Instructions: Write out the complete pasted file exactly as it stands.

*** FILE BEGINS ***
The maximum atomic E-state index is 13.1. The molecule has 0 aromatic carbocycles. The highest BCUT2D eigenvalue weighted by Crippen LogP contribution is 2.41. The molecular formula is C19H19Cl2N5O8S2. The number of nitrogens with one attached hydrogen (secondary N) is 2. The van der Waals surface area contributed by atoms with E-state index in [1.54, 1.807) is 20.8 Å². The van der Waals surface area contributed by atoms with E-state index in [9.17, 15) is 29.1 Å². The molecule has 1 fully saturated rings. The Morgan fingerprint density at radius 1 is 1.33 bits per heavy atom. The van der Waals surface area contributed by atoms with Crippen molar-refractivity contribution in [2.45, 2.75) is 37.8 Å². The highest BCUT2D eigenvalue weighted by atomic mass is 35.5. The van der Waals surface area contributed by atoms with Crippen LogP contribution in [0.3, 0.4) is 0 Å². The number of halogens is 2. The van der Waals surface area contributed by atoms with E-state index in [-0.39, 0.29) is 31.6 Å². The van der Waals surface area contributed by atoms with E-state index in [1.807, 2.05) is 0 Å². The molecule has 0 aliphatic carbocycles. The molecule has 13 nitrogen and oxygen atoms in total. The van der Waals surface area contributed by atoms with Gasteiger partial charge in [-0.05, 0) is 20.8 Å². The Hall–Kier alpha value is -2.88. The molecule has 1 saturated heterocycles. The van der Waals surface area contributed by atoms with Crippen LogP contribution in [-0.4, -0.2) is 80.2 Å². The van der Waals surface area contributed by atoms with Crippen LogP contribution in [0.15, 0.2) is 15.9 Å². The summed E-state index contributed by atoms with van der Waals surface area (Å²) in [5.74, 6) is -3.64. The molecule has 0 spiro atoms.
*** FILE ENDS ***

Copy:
The maximum atomic E-state index is 13.1. The molecule has 0 aromatic carbocycles. The highest BCUT2D eigenvalue weighted by Crippen LogP contribution is 2.41. The molecular formula is C19H19Cl2N5O8S2. The number of nitrogens with one attached hydrogen (secondary N) is 2. The van der Waals surface area contributed by atoms with E-state index in [1.54, 1.807) is 20.8 Å². The van der Waals surface area contributed by atoms with E-state index in [9.17, 15) is 29.1 Å². The molecule has 1 fully saturated rings. The Morgan fingerprint density at radius 1 is 1.33 bits per heavy atom. The van der Waals surface area contributed by atoms with Crippen molar-refractivity contribution in [2.45, 2.75) is 37.8 Å². The highest BCUT2D eigenvalue weighted by atomic mass is 35.5. The van der Waals surface area contributed by atoms with Crippen LogP contribution in [0.3, 0.4) is 0 Å². The number of halogens is 2. The van der Waals surface area contributed by atoms with E-state index in [-0.39, 0.29) is 31.6 Å². The van der Waals surface area contributed by atoms with E-state index in [1.807, 2.05) is 0 Å². The molecule has 0 aliphatic carbocycles. The molecule has 13 nitrogen and oxygen atoms in total. The van der Waals surface area contributed by atoms with Gasteiger partial charge in [-0.05, 0) is 20.8 Å². The Hall–Kier alpha value is -2.88. The molecule has 1 saturated heterocycles. The van der Waals surface area contributed by atoms with Crippen LogP contribution in [-0.4, -0.2) is 80.2 Å². The van der Waals surface area contributed by atoms with Crippen LogP contribution in [0.15, 0.2) is 15.9 Å². The summed E-state index contributed by atoms with van der Waals surface area (Å²) in [5.74, 6) is -3.64. The molecule has 0 spiro atoms.